Friday 23 February 2018

Saddam's 'Chemical Ali' faces execution

Richard Spencer in Baghdad

Saddam Hussein's henchman, 'Chemical Ali', could be executed within weeks after receiving a death sentence for a gas attack on Kurds.

Ali Hassan al-Majid, Saddam's cousin, was convicted of ordering the worst atrocity of his rule, gassing 5,600 people in the town of Halabja.

His 1988 assault is believed to be the worst use of poison gas ever against civilians.

He never denied the charges and was heard on tapes recorded at the time saying: "I will kill them all with chemical weapons! Who is going to say anything? The international community? F*** them."

Families of the victims burst into cheers at the sentence.

"I am so happy," said Nazik Tawfiq (45), who lost six relations. "Now the souls of our victims will rest in peace."

Majid has already received three death sentences -- one for genocide in directing the campaign against the Kurds, another for a massacre of Shia civilians in 1991 and again for the killing of more Shia in 1999.

The prime minister, Nuri al-Maliki, is now expected to push for the hanging to be carried out before general elections in March, though Majid has the right to appeal.

He was at Saddam's side from his coming to power in 1979 to the end. In a film of the tyrant berating officials and looking on as those he named are taken away to be killed, Majid is seen standing at his shoulder.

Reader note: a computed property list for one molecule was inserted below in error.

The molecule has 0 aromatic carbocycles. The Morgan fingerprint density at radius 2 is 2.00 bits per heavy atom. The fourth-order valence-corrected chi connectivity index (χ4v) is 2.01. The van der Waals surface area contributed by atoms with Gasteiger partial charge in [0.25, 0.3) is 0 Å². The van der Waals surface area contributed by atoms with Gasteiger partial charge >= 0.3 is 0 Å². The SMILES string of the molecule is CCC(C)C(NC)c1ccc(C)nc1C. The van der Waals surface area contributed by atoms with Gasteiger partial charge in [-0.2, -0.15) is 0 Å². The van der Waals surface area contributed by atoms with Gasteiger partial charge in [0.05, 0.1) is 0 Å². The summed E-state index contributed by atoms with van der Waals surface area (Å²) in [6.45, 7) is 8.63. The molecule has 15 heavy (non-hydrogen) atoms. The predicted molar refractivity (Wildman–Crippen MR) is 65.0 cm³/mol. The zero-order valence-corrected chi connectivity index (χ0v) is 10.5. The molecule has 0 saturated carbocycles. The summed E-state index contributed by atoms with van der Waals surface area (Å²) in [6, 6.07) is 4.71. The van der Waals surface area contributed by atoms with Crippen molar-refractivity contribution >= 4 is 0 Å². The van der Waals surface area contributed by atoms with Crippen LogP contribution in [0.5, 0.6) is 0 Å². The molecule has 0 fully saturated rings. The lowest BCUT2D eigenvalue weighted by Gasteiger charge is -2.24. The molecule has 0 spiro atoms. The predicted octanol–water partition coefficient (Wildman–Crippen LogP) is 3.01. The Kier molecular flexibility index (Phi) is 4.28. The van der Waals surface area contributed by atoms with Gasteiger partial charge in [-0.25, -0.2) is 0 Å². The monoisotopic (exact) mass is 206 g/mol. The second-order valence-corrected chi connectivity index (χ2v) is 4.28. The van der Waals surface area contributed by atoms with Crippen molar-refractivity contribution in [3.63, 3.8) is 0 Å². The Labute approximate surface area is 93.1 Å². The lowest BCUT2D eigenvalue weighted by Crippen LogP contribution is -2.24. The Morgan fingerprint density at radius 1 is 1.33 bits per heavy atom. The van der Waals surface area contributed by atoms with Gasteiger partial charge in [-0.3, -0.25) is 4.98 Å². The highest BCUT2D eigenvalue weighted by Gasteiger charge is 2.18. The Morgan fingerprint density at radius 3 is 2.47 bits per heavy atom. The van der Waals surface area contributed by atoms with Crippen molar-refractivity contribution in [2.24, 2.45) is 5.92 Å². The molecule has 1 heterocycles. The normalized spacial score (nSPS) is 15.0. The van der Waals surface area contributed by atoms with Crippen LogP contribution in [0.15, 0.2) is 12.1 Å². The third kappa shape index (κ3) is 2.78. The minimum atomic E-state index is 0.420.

In the film, he tells Saddam: "What you have done in the past was good. What you will do in the future is good. But there's this one small point. You have been too gentle, too merciful."


Majid was appointed governor of northern Iraq in 1987. He set out to destroy the Kurds, killing an estimated 100,000 civilians in the war with Iran.

Gas attacks grew in intensity, culminating in the bombing of Halabja on March 16, 1988.

Alongside Majid, former defence minister Sultan Hashim al-Taie was sentenced to 15 years in prison, along with a former director of military intelligence, Sabir Azizi al-Douri.

Taie was sentenced to death in the first trial to convict Majid, but the Kurdish president of Iraq, Jalal Talabani, and the Sunni vice-president, Tariq al-Hashemi, refused to approve his execution.

Tariq Aziz, Saddam's deputy prime minister, has suffered a stroke in prison, his son claims. He is currently serving two separate jail terms for crimes against humanity. (© Daily Telegraph, London)

Irish Independent

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